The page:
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Humpback whale (megaptera novaeangliae) Humpback whale. Tonga.

Increased protected ocean area a boost for whale populations

Protections in the South Atlantic Ocean for one of the largest and most important marine...
A Southern Resident killer whale leaps into the air. The Southern Residents are an endangered population of fish-eating killer whales. Credit: NOAA

Southern Resident Orcas Receive Oregon Endangered Species Protections

February 16, 2024 - Contact: Regina Asmutis-Silvia, Whale and Dolphin Conservation, (508) 451-3853, [email protected] Brady...
Pilgrim and her calf in December 2022 © Florida Fish and Wildlife Conservation Commission, taken under NOAA permit #20556-01

Critically endangered whale dies due to inaction of Biden administration

Pilgrim and her calf in December 2022 © Florida Fish and Wildlife Conservation Commission, taken...
© Clearwater Marine Aquarium Research Institute, taken under NOAA permit 24359. Funded by NOAA Fisheries and Georgia Department of Natural Resources.

Critically endangered North Atlantic right whale found dead off Georgia’s coast

February 13, 2024 - On February 13, a North Atlantic right whale was reported dead...

Confusion Over Swiss Captive Dolphin Deaths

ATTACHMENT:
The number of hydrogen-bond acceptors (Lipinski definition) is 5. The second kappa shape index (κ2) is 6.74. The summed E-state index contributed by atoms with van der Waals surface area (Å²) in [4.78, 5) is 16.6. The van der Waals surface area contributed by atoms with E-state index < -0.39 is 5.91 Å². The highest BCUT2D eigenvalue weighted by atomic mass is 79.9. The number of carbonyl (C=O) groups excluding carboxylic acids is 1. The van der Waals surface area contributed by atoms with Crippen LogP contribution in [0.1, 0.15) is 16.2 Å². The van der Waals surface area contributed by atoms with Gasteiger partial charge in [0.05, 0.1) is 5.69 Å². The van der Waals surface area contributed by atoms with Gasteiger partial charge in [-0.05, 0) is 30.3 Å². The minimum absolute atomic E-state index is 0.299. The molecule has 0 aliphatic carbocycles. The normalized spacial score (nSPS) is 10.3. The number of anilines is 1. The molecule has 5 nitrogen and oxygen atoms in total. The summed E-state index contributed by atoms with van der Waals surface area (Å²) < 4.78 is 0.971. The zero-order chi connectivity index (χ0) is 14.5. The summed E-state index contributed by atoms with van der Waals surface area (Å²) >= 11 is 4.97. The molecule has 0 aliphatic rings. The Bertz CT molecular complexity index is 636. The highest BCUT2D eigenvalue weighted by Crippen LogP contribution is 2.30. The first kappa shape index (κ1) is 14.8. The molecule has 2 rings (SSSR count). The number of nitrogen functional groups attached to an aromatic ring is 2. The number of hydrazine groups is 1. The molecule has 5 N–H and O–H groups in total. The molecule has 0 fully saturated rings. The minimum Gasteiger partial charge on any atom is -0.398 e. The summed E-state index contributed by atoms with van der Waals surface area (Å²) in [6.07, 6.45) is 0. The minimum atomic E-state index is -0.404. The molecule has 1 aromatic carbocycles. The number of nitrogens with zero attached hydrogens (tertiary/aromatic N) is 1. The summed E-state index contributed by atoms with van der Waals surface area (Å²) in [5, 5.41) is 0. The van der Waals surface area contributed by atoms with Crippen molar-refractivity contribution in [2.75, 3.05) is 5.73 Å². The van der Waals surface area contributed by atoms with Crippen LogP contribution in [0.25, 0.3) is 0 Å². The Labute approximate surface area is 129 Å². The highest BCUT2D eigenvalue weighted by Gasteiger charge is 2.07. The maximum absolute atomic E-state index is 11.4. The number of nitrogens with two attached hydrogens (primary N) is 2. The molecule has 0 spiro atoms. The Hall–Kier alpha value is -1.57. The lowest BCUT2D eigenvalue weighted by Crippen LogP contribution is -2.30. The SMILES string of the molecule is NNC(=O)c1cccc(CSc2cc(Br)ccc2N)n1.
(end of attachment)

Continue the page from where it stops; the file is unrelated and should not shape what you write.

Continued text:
Previous veterinary reports regarding the cause of death of two dolphins at a Swiss dolphinarium last November have been thrown in to doubt following the leak of a new report which suggests the animals died from the effects of a heroin substitue.

The original evaluation by the Institute for Veterinarian Pathology revealed that the use of antibiotics on two dolphins (“Chelmers” and “Shadow”) at the Connyland dolphinarium, Switzerland last November caused brain damage which then led to their deaths.

An investigation into procedures followed by the vets responsible for the two dolphins then began. However, the leaked report now suggests that the dolphins were probably killed by a heroin substitute placed in the water at a zoo after it hosted a weekend rave.  If this were the case then the drug may well have interfered with the dolphin’s natural instincts regarding when to surfaces to breathe.

The dolphinarium had previously accused animal activists of poisoning the dolphins.

WDCS has always been critical of the often intensive medicinal treatment (such as antibiotics) of dolphins in zoos and entertainment parks.

“Highly dosed medicinal treatment is nothing unusual at dolphinaria”, says Dr. Karsten Brensing, conservation manager at WDCS Germany. “Furthermore, drugs are willingly used to control aggressions or improve the cooperation during the shows. One question remains: Who is responsible for the side effects? The vet who’s doing what he’s learned to or the keeper who is in charge for the insufficient keeping conditions?”

Read the WDCS dolphinaria report